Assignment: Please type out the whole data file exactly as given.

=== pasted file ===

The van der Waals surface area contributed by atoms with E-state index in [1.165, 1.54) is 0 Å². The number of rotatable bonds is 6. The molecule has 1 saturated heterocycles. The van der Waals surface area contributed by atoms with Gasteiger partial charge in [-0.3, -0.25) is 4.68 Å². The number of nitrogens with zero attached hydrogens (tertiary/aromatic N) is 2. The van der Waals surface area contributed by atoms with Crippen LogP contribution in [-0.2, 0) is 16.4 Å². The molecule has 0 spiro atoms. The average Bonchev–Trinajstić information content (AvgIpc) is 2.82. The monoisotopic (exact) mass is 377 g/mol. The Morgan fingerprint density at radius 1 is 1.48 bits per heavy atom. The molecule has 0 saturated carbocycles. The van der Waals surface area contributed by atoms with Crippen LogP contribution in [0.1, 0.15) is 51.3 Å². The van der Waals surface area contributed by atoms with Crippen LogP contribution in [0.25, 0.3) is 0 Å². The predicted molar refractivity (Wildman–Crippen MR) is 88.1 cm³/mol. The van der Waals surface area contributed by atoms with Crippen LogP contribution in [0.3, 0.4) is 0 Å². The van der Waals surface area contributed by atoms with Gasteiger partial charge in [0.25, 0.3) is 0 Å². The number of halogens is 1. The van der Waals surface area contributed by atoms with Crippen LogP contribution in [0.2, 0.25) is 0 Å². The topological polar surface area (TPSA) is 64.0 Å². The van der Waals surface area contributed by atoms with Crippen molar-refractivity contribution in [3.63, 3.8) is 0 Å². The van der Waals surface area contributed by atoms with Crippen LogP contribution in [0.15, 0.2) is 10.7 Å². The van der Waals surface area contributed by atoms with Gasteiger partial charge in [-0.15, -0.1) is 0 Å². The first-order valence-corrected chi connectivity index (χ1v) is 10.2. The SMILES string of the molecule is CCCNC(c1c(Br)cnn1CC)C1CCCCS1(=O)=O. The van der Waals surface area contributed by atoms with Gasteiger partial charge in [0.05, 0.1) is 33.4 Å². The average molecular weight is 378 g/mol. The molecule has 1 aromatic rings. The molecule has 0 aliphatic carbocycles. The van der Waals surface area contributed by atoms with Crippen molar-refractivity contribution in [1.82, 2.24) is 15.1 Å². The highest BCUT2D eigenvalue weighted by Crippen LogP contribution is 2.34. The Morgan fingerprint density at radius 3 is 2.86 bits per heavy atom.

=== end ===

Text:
The van der Waals surface area contributed by atoms with E-state index in [1.165, 1.54) is 0 Å². The number of rotatable bonds is 6. The molecule has 1 saturated heterocycles. The van der Waals surface area contributed by atoms with Gasteiger partial charge in [-0.3, -0.25) is 4.68 Å². The number of nitrogens with zero attached hydrogens (tertiary/aromatic N) is 2. The van der Waals surface area contributed by atoms with Crippen LogP contribution in [-0.2, 0) is 16.4 Å². The molecule has 0 spiro atoms. The average Bonchev–Trinajstić information content (AvgIpc) is 2.82. The monoisotopic (exact) mass is 377 g/mol. The Morgan fingerprint density at radius 1 is 1.48 bits per heavy atom. The molecule has 0 saturated carbocycles. The van der Waals surface area contributed by atoms with Crippen LogP contribution in [0.1, 0.15) is 51.3 Å². The van der Waals surface area contributed by atoms with Crippen LogP contribution in [0.25, 0.3) is 0 Å². The predicted molar refractivity (Wildman–Crippen MR) is 88.1 cm³/mol. The van der Waals surface area contributed by atoms with Crippen LogP contribution in [0.3, 0.4) is 0 Å². The van der Waals surface area contributed by atoms with Gasteiger partial charge in [0.25, 0.3) is 0 Å². The number of halogens is 1. The van der Waals surface area contributed by atoms with Crippen LogP contribution in [0.2, 0.25) is 0 Å². The topological polar surface area (TPSA) is 64.0 Å². The van der Waals surface area contributed by atoms with Crippen molar-refractivity contribution in [3.63, 3.8) is 0 Å². The van der Waals surface area contributed by atoms with Crippen LogP contribution in [0.15, 0.2) is 10.7 Å². The van der Waals surface area contributed by atoms with Gasteiger partial charge in [-0.15, -0.1) is 0 Å². The first-order valence-corrected chi connectivity index (χ1v) is 10.2. The SMILES string of the molecule is CCCNC(c1c(Br)cnn1CC)C1CCCCS1(=O)=O. The van der Waals surface area contributed by atoms with Gasteiger partial charge in [0.05, 0.1) is 33.4 Å². The average molecular weight is 378 g/mol. The molecule has 1 aromatic rings. The molecule has 0 aliphatic carbocycles. The van der Waals surface area contributed by atoms with Crippen molar-refractivity contribution in [1.82, 2.24) is 15.1 Å². The highest BCUT2D eigenvalue weighted by Crippen LogP contribution is 2.34. The Morgan fingerprint density at radius 3 is 2.86 bits per heavy atom.